A headline on a 3D printing Web site announces: “Ricoh makes metal injection molding obsolete with new highly efficient metal 3D printer”.
OK, it’s still silly season in the 3D printing world.
Metal injection molding (MIM) is thriving, getting business the old-fashioned way—one tough application at a time. One example is a recent MPIF prize winner from Advanced Forming Technology, an ARC Group Worldwide Co., Longmont, Colorado, for a MIM 17-4 PH stainless steel ferrule that goes into an aerospace engine made by Rolls Royce.
The part provides a conductive path between the screen and the engine, while offering support to a cable and preventing the placement of cable loading on the screen. It shows the capabilities of MIM: complexity, net shape, accuracy. The part had been made from machined bar stock.
Oh, and guess what. The part can be manufactured in minutes in an injection molding process, as opposed to hours in a 3D printer. And what kind of strength characteristics do you get from a 3D printed part?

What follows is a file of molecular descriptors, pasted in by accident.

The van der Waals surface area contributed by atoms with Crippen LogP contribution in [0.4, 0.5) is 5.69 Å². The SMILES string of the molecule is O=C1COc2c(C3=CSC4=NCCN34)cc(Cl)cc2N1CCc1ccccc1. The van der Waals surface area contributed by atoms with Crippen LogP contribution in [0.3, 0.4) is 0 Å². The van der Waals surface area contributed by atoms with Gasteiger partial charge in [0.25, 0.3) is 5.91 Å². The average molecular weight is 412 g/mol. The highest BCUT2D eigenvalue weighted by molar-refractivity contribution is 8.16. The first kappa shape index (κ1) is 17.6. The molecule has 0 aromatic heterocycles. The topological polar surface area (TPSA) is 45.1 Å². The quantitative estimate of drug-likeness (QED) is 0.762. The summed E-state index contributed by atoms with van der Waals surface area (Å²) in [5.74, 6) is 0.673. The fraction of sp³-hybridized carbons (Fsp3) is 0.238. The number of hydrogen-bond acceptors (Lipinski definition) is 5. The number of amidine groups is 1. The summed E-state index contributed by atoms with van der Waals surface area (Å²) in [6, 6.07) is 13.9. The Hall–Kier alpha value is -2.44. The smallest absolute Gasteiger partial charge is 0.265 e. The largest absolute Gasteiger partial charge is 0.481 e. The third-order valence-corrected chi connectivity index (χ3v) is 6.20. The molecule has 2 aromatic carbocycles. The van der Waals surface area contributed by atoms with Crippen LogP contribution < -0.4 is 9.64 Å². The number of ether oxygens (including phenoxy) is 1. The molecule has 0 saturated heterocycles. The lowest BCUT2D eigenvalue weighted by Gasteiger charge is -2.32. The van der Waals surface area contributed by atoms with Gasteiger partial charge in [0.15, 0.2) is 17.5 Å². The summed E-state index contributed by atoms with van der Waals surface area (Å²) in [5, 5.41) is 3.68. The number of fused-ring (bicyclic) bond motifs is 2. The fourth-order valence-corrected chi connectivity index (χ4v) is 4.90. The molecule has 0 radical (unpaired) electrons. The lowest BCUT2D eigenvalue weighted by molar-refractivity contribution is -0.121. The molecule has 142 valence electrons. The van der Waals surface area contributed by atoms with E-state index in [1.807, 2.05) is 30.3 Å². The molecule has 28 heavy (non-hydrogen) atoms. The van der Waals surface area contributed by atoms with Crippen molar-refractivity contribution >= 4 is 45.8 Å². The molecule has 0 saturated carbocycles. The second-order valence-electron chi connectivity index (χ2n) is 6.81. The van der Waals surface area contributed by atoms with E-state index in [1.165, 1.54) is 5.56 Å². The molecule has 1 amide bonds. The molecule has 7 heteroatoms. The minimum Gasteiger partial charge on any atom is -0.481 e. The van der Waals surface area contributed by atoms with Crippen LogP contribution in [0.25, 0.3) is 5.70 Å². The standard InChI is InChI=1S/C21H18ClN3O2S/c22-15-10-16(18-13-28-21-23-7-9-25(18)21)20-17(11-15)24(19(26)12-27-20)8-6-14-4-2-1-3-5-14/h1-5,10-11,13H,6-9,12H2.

The annual North American powder market for MIM is in the range of 2.7 to 3.5 million pounds, according to the Metal Powder Industries federation (MPIF). The Metal Injection Molding Association (MIMA) forecasts business increasing in the 5 to 10 percent range in 2016.
“The MAM (metal additive manufacturing market) currently remains small and limited to about 15 commercially available materials,” said Patrick J. McGeehan, MPIF president, in a recent state-of-the-industry presentation. “Most companies in the Powder metal industry view MAM as a complementary technology and an opportunity to enter a new technology sector.”
The great bulk of the action in metal additive manufacturing is in laser processes, not 3D printing. Most MAM production runs are less than 100 parts.
And that Ricoh printer? It’s not even commercial, and may never be.